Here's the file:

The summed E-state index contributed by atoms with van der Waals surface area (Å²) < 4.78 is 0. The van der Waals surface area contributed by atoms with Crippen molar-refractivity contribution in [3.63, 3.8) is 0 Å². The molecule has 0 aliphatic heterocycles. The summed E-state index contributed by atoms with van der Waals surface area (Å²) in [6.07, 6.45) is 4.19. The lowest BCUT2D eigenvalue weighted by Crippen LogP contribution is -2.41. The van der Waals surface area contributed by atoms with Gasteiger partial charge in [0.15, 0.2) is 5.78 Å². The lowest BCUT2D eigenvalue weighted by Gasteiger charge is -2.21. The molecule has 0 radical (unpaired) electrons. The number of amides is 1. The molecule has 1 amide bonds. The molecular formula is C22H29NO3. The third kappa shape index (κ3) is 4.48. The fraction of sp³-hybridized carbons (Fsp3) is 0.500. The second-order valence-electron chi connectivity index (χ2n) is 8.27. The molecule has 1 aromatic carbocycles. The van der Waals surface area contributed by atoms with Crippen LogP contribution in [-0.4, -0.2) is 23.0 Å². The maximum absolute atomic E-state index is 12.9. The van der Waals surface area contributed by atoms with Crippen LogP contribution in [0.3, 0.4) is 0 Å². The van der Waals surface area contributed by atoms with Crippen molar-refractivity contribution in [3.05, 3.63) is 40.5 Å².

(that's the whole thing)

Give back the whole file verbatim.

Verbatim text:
The summed E-state index contributed by atoms with van der Waals surface area (Å²) < 4.78 is 0. The van der Waals surface area contributed by atoms with Crippen molar-refractivity contribution in [3.63, 3.8) is 0 Å². The molecule has 0 aliphatic heterocycles. The summed E-state index contributed by atoms with van der Waals surface area (Å²) in [6.07, 6.45) is 4.19. The lowest BCUT2D eigenvalue weighted by Crippen LogP contribution is -2.41. The van der Waals surface area contributed by atoms with Gasteiger partial charge in [0.15, 0.2) is 5.78 Å². The lowest BCUT2D eigenvalue weighted by Gasteiger charge is -2.21. The molecule has 0 radical (unpaired) electrons. The number of amides is 1. The molecule has 1 amide bonds. The molecular formula is C22H29NO3. The third kappa shape index (κ3) is 4.48. The fraction of sp³-hybridized carbons (Fsp3) is 0.500. The second-order valence-electron chi connectivity index (χ2n) is 8.27. The molecule has 1 aromatic carbocycles. The van der Waals surface area contributed by atoms with Crippen LogP contribution in [-0.4, -0.2) is 23.0 Å². The maximum absolute atomic E-state index is 12.9. The van der Waals surface area contributed by atoms with Crippen LogP contribution in [0.3, 0.4) is 0 Å². The van der Waals surface area contributed by atoms with Crippen molar-refractivity contribution in [3.05, 3.63) is 40.5 Å².